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Building the American Republic, Volume 2

A Narrative History from 1877

Building the American Republic combines centuries of perspectives and voices into a fluid narrative of the United States. Throughout their respective volumes, Harry L. Watson and Jane Dailey take care to integrate varied scholarly perspectives and work to engage a diverse readership by addressing what we all share: membership in a democratic republic, with joint claims on its self-governing tradition. It will be one of the first peer-reviewed American history textbooks to be offered completely free in digital form. Visit for more information. 

The American nation came apart in a violent civil war less than a century after ratification of the Constitution. When it was reborn five years later, both the republic and its Constitution were transformed. Volume 2 opens as America struggles to regain its footing, reeling from a presidential assassination and facing massive economic growth, rapid demographic change, and combustive politics.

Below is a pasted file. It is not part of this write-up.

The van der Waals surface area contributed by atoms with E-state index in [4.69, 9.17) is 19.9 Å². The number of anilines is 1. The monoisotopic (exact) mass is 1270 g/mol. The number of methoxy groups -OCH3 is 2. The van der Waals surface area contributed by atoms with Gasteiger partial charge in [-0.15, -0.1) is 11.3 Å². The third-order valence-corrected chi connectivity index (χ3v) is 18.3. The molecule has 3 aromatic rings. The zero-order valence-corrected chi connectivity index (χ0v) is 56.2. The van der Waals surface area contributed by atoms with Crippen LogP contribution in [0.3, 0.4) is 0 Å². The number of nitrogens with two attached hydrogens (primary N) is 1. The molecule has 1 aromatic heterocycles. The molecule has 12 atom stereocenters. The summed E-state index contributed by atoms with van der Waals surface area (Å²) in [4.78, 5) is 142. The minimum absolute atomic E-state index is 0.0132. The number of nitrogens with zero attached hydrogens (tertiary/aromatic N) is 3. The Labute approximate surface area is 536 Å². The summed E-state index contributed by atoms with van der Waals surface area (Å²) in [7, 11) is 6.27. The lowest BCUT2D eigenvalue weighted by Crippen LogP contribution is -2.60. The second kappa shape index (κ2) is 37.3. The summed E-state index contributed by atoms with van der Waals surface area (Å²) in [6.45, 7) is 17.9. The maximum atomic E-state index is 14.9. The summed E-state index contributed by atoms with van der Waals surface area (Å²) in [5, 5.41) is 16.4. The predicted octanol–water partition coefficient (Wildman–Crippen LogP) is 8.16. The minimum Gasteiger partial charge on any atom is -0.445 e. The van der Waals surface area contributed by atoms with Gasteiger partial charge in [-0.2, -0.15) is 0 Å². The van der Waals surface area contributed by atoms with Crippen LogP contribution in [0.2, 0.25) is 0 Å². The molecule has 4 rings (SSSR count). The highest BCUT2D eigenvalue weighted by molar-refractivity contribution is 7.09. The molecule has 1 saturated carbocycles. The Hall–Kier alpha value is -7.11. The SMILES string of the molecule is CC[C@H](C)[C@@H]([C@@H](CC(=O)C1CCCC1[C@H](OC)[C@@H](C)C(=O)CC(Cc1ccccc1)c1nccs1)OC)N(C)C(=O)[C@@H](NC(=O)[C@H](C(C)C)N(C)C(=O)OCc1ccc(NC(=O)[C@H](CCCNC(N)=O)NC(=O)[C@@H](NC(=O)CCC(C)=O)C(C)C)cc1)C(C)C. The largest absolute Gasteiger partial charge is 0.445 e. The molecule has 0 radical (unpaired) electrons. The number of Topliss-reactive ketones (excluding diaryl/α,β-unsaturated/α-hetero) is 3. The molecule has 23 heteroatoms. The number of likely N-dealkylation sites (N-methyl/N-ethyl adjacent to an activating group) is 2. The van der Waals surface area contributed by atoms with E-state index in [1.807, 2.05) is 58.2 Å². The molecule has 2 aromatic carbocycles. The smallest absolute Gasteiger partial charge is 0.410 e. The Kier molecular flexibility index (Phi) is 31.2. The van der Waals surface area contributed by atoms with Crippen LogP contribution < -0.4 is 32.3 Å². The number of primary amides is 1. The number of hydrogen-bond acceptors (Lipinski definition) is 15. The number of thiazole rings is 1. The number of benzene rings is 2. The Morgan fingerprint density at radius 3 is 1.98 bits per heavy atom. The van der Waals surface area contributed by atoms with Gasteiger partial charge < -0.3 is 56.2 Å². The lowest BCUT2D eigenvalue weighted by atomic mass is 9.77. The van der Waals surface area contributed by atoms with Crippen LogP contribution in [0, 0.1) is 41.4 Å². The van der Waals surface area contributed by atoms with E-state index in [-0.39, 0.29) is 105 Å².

The next century and a half saw the United States enter and then dominate the world stage, even as the country struggled to live up to its own principles of liberty, justice, and equality. Volume 2 of Building the American Republic takes the reader from the Gilded Age to the present, as the nation becomes an imperial power, rethinks the Constitution, witnesses the rise of powerful new technologies, and navigates an always-shifting cultural landscape shaped by an increasingly diverse population. Ending with the 2016 election, this volume provides a needed reminder that the future of the American republic depends on a citizenry that understands—and can learn from—its history.